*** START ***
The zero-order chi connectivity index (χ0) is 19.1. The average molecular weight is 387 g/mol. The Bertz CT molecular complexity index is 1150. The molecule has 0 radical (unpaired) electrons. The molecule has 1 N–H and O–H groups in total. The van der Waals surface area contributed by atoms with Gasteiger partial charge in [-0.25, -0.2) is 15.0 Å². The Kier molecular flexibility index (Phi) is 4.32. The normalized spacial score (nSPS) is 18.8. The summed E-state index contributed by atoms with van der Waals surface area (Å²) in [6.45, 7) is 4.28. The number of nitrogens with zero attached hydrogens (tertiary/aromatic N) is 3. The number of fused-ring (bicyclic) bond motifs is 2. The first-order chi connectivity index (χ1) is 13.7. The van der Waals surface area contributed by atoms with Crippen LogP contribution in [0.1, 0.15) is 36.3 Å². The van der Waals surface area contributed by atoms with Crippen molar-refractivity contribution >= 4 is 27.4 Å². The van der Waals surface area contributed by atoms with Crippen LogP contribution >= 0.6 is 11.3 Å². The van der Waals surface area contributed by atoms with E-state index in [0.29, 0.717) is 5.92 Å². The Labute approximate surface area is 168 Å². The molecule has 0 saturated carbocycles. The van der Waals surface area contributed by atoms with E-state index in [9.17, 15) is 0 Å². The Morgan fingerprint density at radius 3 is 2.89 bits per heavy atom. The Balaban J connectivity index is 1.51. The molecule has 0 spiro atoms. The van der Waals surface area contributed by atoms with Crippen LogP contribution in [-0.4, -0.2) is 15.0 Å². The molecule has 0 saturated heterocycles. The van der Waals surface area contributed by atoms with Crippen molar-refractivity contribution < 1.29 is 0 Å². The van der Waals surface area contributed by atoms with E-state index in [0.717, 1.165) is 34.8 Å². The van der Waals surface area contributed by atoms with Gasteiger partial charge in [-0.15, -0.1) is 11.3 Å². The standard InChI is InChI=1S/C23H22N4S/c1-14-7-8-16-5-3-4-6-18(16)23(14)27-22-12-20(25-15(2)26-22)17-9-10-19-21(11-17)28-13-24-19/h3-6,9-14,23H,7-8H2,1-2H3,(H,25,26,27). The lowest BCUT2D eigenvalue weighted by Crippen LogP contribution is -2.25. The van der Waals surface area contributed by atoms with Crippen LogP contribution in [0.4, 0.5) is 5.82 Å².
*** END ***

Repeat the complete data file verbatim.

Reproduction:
The zero-order chi connectivity index (χ0) is 19.1. The average molecular weight is 387 g/mol. The Bertz CT molecular complexity index is 1150. The molecule has 0 radical (unpaired) electrons. The molecule has 1 N–H and O–H groups in total. The van der Waals surface area contributed by atoms with Gasteiger partial charge in [-0.25, -0.2) is 15.0 Å². The Kier molecular flexibility index (Phi) is 4.32. The normalized spacial score (nSPS) is 18.8. The summed E-state index contributed by atoms with van der Waals surface area (Å²) in [6.45, 7) is 4.28. The number of nitrogens with zero attached hydrogens (tertiary/aromatic N) is 3. The number of fused-ring (bicyclic) bond motifs is 2. The first-order chi connectivity index (χ1) is 13.7. The van der Waals surface area contributed by atoms with Crippen LogP contribution in [0.1, 0.15) is 36.3 Å². The van der Waals surface area contributed by atoms with Crippen molar-refractivity contribution >= 4 is 27.4 Å². The van der Waals surface area contributed by atoms with Crippen LogP contribution >= 0.6 is 11.3 Å². The van der Waals surface area contributed by atoms with E-state index in [0.29, 0.717) is 5.92 Å². The Labute approximate surface area is 168 Å². The molecule has 0 saturated carbocycles. The van der Waals surface area contributed by atoms with E-state index in [9.17, 15) is 0 Å². The Morgan fingerprint density at radius 3 is 2.89 bits per heavy atom. The Balaban J connectivity index is 1.51. The molecule has 0 spiro atoms. The van der Waals surface area contributed by atoms with Crippen LogP contribution in [-0.4, -0.2) is 15.0 Å². The molecule has 0 saturated heterocycles. The van der Waals surface area contributed by atoms with Crippen molar-refractivity contribution < 1.29 is 0 Å². The van der Waals surface area contributed by atoms with E-state index in [0.717, 1.165) is 34.8 Å². The van der Waals surface area contributed by atoms with Gasteiger partial charge in [-0.15, -0.1) is 11.3 Å². The standard InChI is InChI=1S/C23H22N4S/c1-14-7-8-16-5-3-4-6-18(16)23(14)27-22-12-20(25-15(2)26-22)17-9-10-19-21(11-17)28-13-24-19/h3-6,9-14,23H,7-8H2,1-2H3,(H,25,26,27). The lowest BCUT2D eigenvalue weighted by Crippen LogP contribution is -2.25. The van der Waals surface area contributed by atoms with Crippen LogP contribution in [0.4, 0.5) is 5.82 Å².